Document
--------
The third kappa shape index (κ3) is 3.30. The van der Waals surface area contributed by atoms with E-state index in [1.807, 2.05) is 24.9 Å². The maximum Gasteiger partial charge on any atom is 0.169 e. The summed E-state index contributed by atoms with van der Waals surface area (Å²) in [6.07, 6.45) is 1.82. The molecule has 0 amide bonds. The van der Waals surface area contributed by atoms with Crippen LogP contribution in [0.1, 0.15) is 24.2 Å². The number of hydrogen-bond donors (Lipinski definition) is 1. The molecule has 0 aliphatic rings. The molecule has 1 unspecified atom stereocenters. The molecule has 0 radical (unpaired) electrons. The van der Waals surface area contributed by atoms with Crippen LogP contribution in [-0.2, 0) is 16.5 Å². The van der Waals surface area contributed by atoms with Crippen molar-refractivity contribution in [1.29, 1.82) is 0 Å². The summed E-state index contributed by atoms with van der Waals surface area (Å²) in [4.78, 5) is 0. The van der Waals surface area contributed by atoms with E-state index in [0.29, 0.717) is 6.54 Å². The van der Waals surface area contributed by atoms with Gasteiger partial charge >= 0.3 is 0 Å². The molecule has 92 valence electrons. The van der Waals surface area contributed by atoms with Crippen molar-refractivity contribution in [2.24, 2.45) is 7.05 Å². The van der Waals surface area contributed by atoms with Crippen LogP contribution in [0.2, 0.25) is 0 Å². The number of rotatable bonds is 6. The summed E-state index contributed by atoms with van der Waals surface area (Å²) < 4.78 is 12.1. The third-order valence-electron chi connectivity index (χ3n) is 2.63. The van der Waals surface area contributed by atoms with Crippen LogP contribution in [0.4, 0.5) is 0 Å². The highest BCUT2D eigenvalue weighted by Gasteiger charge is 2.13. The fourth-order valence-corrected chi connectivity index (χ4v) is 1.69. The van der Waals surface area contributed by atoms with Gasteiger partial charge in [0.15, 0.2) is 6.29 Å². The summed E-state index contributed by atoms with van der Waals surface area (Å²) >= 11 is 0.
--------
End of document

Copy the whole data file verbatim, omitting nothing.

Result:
The third kappa shape index (κ3) is 3.30. The van der Waals surface area contributed by atoms with E-state index in [1.807, 2.05) is 24.9 Å². The maximum Gasteiger partial charge on any atom is 0.169 e. The summed E-state index contributed by atoms with van der Waals surface area (Å²) in [6.07, 6.45) is 1.82. The molecule has 0 amide bonds. The van der Waals surface area contributed by atoms with Crippen LogP contribution in [0.1, 0.15) is 24.2 Å². The number of hydrogen-bond donors (Lipinski definition) is 1. The molecule has 0 aliphatic rings. The molecule has 1 unspecified atom stereocenters. The molecule has 0 radical (unpaired) electrons. The van der Waals surface area contributed by atoms with Crippen LogP contribution in [-0.2, 0) is 16.5 Å². The van der Waals surface area contributed by atoms with Crippen molar-refractivity contribution in [1.29, 1.82) is 0 Å². The summed E-state index contributed by atoms with van der Waals surface area (Å²) in [4.78, 5) is 0. The van der Waals surface area contributed by atoms with E-state index in [0.29, 0.717) is 6.54 Å². The van der Waals surface area contributed by atoms with Gasteiger partial charge >= 0.3 is 0 Å². The molecule has 92 valence electrons. The van der Waals surface area contributed by atoms with Crippen molar-refractivity contribution in [2.24, 2.45) is 7.05 Å². The van der Waals surface area contributed by atoms with Crippen LogP contribution in [0.2, 0.25) is 0 Å². The number of rotatable bonds is 6. The summed E-state index contributed by atoms with van der Waals surface area (Å²) < 4.78 is 12.1. The third-order valence-electron chi connectivity index (χ3n) is 2.63. The van der Waals surface area contributed by atoms with Crippen LogP contribution in [0.4, 0.5) is 0 Å². The highest BCUT2D eigenvalue weighted by Gasteiger charge is 2.13. The fourth-order valence-corrected chi connectivity index (χ4v) is 1.69. The van der Waals surface area contributed by atoms with Gasteiger partial charge in [0.15, 0.2) is 6.29 Å². The summed E-state index contributed by atoms with van der Waals surface area (Å²) >= 11 is 0.